What is engineering? This is a question that has plagued me for many years of my life, and my definition is still evolving as I learn more about my own field. As a child playing with model trains, an engineer was easily defined as the guy driving the train. This definition got muddled as I got older and began thinking about college, and I heard that engineering was a major for people who like math and science. Since I was always comfortable with math and science in high school, I thought that I should learn more. Well, learning more led me to many different definitions of engineering, none of which resonated clearly with me, though I was able to get a sense that it was the application of math and science. Fortunately, the looseness of the definition of engineering didn't deter me from pursuing my higher education in the field.
Something that always struck me as odd is that the highest academic degree that an engineer can earn is called a Doctor of Philosophy (Ph.D.). Before that, engineers typically earn Bachelor of Science and Master of Science degrees, so why does it then become a subject of philosophy? The more I started to think about this, the more I started to question why the earlier degrees are considered sciences. Yes, engineers apply science to their work, but sometimes they do it in a way that is clearly an art. Consider the engineers that design a car, and think about all of the constraints they are bound to: The car has to fit the geometric constraints of roads and parking spaces, it has to meet the government's fuel economy and safety standards, customers have to like the way it looks and feels, not to mention the fact that the engine and powertrain have to work seamlessly and reliably. Creating something that can satisfy all of these requirements requires knowledge of the science as well as some creative thinking and spatial reasoning, especially when they want to differentiate their vehicles from those of the competitors. So, to start my definition of engineering, I would say that engineers apply science in an artful way.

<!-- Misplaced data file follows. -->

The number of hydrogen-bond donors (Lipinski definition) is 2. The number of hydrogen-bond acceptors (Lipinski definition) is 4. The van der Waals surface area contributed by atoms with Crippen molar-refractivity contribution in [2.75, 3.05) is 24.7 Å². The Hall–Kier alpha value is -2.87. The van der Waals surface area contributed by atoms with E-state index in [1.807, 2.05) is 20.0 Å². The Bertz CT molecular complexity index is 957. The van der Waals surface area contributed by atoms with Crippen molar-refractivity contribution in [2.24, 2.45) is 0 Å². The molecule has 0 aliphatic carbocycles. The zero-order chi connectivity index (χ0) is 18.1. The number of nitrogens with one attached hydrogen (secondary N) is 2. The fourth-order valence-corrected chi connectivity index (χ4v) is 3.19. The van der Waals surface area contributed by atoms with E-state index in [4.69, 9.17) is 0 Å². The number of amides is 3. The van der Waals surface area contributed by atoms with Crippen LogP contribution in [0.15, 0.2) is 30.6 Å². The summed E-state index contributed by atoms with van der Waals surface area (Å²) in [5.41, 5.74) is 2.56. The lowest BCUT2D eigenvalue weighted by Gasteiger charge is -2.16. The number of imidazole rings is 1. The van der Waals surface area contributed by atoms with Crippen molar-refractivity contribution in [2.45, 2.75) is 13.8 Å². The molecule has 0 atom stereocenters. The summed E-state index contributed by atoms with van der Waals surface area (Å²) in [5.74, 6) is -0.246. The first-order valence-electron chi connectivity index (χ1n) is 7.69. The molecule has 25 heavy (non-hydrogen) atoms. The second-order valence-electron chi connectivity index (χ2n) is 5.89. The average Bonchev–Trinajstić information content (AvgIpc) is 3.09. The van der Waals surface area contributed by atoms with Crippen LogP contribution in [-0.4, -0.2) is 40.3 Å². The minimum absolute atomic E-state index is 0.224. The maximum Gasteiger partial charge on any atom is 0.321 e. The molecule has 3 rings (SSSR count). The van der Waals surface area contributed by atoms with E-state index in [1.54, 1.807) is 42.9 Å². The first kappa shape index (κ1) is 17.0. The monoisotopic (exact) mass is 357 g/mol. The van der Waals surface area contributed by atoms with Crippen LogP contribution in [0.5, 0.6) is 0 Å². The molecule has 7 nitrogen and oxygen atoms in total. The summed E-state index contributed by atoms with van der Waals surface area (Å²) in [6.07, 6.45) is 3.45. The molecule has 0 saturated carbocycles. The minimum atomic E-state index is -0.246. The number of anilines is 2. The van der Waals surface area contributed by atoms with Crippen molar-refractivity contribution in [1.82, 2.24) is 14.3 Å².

Okay, that's fine, but what are they artfully applying science for? It's all about solving problems. Engineers solve all types of problems, which is why there are now so many different fields beneath the umbrella of engineering. Communications problems, energy problems, logistical problems, transportation problems, health problems, environmental problems, construction problems—all of these are complex problems facing society, and they require a combination of art, science, and engineering thinking to solve. I should acknowledge that people often complain when our actions come with some level of risk and unforeseen consequences, but when these arise there are always new engineers to set out on solving those problems! I suppose in that sense engineering is a very sustainable profession—many of our engineering solutions present new problems, which themselves need engineering solutions.
The final aspect that I believe is essential to engineering is design. Engineers use different tools for different applications—some use mathematics, some use physics, biology, and chemistry, and others use heuristic tools—but the main objective of an engineer is to design something that will improve the well-being of society. And design doesn't have to be a physical object; design can be of a system, a service, a policy, or even a thought process. The main idea is that something new is being developed to solve an existing problem.
Engineering is solving societal problems by artfully applying math and science through design. Engineering is a noble and intellectual profession, and I'm proud to be a part of it.